Brookline nurse wins Brawny's Great American Worker award
A registered nurse from Brookline has been named 2012's Great American Worker by Brawny Industrial brand paper towels.
Rose Cceberio received the award, which includes a new Ford F-150 pickup truck, on Monday during a ceremony at the Senator John Heinz History Center.
A national search yielded more than 500 nominations, said Steve Laratta, a vice president with Georgia-Pacific, an Atlanta-based paper company and owner of Brawny.
Calling Cceberio a “backbone of the workforce,” Laratta said the second annual Great American Worker award “honors the values of the unsung heroes” in many U.S. companies.
Cceberio, 47, has been a nurse since 1985 and works as a private-duty nurse in Pittsburgh. She also is pursuing a master's degree in nursing education from Western Governors University.
“I plan to use this recognition to advocate for my community and to encourage others to implement safe and healthy lifestyle practices,” she said.
Cceberio said she entered the contest on behalf of all nurses because too often their hard work and dedication go unnoticed.
“We needed a moment to just get a congrats,” she said.
After gathering online nominations, Georgia-Pacific selected 10 finalists, and the public voted to help select the winner.
Sen. Wayne Fontana, D-Brookline, said he was honored to have Cceberio as a resident of his district and presented her with a citation from the state Senate.
“She is the great American worker,” Fontana said.
Alex Nixon is a staff writer for Trib Total Media. He can be reached at 412-320-7928 or email@example.com.
Add Alex Nixon to your Google+ circles.
Show commenting policy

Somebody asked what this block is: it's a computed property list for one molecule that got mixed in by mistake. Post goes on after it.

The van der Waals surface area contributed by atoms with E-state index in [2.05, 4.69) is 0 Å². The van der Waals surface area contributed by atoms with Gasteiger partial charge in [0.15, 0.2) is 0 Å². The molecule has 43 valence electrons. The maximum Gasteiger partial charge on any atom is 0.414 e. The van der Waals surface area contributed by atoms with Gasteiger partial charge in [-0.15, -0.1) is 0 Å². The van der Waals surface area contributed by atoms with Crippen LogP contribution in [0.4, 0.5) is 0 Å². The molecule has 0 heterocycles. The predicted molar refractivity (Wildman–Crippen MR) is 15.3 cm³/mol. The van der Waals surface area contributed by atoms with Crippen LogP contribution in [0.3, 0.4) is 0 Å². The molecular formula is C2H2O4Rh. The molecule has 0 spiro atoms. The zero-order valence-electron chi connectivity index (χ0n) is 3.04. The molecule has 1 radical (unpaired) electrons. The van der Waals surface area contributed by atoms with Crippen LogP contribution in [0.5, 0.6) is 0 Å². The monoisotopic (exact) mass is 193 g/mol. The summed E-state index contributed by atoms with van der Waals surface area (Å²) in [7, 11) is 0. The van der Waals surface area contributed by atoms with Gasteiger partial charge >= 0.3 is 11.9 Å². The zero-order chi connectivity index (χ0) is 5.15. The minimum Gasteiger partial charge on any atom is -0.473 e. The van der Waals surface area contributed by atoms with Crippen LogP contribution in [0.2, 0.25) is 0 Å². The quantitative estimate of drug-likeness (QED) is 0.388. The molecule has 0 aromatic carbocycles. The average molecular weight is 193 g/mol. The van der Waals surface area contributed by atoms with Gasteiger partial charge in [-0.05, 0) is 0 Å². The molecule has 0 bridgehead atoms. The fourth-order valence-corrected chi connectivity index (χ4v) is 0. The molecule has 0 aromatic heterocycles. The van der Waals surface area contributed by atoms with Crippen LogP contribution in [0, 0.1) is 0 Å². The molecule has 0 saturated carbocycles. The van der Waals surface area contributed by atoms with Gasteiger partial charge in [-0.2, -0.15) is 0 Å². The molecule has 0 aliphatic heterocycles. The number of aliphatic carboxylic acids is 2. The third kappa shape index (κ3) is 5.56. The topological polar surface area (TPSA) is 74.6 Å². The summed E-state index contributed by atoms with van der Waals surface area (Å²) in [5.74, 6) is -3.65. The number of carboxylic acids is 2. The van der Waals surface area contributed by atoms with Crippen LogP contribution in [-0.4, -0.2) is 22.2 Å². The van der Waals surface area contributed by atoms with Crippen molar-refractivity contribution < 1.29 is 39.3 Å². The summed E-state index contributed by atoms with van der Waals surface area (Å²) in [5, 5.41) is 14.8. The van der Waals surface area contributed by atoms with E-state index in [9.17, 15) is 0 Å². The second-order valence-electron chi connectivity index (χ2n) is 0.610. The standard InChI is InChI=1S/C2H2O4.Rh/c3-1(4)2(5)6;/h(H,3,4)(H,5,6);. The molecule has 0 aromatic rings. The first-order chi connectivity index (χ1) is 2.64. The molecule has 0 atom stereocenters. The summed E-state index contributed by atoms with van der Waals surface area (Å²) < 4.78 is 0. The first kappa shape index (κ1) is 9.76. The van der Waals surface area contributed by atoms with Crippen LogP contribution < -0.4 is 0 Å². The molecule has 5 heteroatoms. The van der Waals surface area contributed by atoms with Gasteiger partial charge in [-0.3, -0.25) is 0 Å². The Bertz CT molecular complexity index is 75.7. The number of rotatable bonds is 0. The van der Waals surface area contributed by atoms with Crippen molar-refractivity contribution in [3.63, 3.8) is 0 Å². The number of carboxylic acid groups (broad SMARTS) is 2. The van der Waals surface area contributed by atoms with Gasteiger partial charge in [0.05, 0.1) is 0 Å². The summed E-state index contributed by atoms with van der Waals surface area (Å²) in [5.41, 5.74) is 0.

TribLive commenting policy
You are solely responsible for your comments and by using TribLive.com you agree to our Terms of Service.
We moderate comments. Our goal is to provide substantive commentary for a general readership. By screening submissions, we provide a space where readers can share intelligent and informed commentary that enhances the quality of our news and information.
While most comments will be posted if they are on-topic and not abusive, moderating decisions are subjective. We will make them as carefully and consistently as we can. Because of the volume of reader comments, we cannot review individual moderation decisions with readers.
We value thoughtful comments representing a range of views that make their point quickly and politely. We make an effort to protect discussions from repeated comments either by the same reader or different readers.
We follow the same standards for taste as the daily newspaper. A few things we won't tolerate: personal attacks, obscenity, vulgarity, profanity (including expletives and letters followed by dashes), commercial promotion, impersonations, incoherence, proselytizing and SHOUTING. Don't include URLs to Web sites.
We do not edit comments. They are either approved or deleted. We reserve the right to edit a comment that is quoted or excerpted in an article. In this case, we may fix spelling and punctuation.
We welcome strong opinions and criticism of our work, but we don't want comments to become bogged down with discussions of our policies and we will moderate accordingly.
We appreciate it when readers and people quoted in articles or blog posts point out errors of fact or emphasis and will investigate all assertions. But these suggestions should be sent via e-mail. To avoid distracting other readers, we won't publish comments that suggest a correction. Instead, corrections will be made in a blog post or in an article.
- U.S. Steel considers temporary shutdown of Minn. plant
- Home prices rise as supply still tight
- Conventional gas, oil drillers seek rules differing from shale industry in Pennsylvania
- Stocks of Pittsburgh-area companies set record in March
- Japan snubs China investment bank
- Internet gambling results ‘disappointing’ so far
- Dominion Resources CEO Farrell made $17.3M in 2014
- Pittsburgh region’s unemployment rate stays steady
- 6-year stock market rally still going strong, bulls say
- Late decline eats into previous day’s stock market gains
- Nonprofit Concordia Lutheran Ministries adjusts to marketplace realities